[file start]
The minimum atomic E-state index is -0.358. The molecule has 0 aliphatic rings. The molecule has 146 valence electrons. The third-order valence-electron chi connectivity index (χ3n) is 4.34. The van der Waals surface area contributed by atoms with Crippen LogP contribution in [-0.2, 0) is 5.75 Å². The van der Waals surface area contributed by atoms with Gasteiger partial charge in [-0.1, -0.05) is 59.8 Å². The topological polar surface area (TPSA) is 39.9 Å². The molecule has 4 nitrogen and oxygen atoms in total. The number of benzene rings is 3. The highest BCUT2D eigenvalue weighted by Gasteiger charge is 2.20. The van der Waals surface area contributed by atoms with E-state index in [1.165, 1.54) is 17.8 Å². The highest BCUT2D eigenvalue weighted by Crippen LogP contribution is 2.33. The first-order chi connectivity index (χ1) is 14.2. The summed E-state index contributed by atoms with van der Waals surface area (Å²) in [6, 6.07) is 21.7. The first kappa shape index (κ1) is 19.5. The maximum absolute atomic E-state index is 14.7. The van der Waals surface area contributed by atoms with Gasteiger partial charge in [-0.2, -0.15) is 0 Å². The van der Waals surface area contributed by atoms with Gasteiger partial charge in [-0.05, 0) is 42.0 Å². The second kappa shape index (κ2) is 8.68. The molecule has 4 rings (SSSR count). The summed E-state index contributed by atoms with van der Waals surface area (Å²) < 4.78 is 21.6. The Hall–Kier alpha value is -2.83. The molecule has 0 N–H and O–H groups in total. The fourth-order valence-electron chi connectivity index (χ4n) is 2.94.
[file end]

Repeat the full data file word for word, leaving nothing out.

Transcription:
The minimum atomic E-state index is -0.358. The molecule has 0 aliphatic rings. The molecule has 146 valence electrons. The third-order valence-electron chi connectivity index (χ3n) is 4.34. The van der Waals surface area contributed by atoms with Crippen LogP contribution in [-0.2, 0) is 5.75 Å². The van der Waals surface area contributed by atoms with Gasteiger partial charge in [-0.1, -0.05) is 59.8 Å². The topological polar surface area (TPSA) is 39.9 Å². The molecule has 4 nitrogen and oxygen atoms in total. The number of benzene rings is 3. The highest BCUT2D eigenvalue weighted by Gasteiger charge is 2.20. The van der Waals surface area contributed by atoms with E-state index in [1.165, 1.54) is 17.8 Å². The highest BCUT2D eigenvalue weighted by Crippen LogP contribution is 2.33. The first-order chi connectivity index (χ1) is 14.2. The summed E-state index contributed by atoms with van der Waals surface area (Å²) in [6, 6.07) is 21.7. The first kappa shape index (κ1) is 19.5. The maximum absolute atomic E-state index is 14.7. The van der Waals surface area contributed by atoms with Gasteiger partial charge in [-0.2, -0.15) is 0 Å². The van der Waals surface area contributed by atoms with Gasteiger partial charge in [-0.05, 0) is 42.0 Å². The second kappa shape index (κ2) is 8.68. The molecule has 4 rings (SSSR count). The summed E-state index contributed by atoms with van der Waals surface area (Å²) < 4.78 is 21.6. The Hall–Kier alpha value is -2.83. The molecule has 0 N–H and O–H groups in total. The fourth-order valence-electron chi connectivity index (χ4n) is 2.94.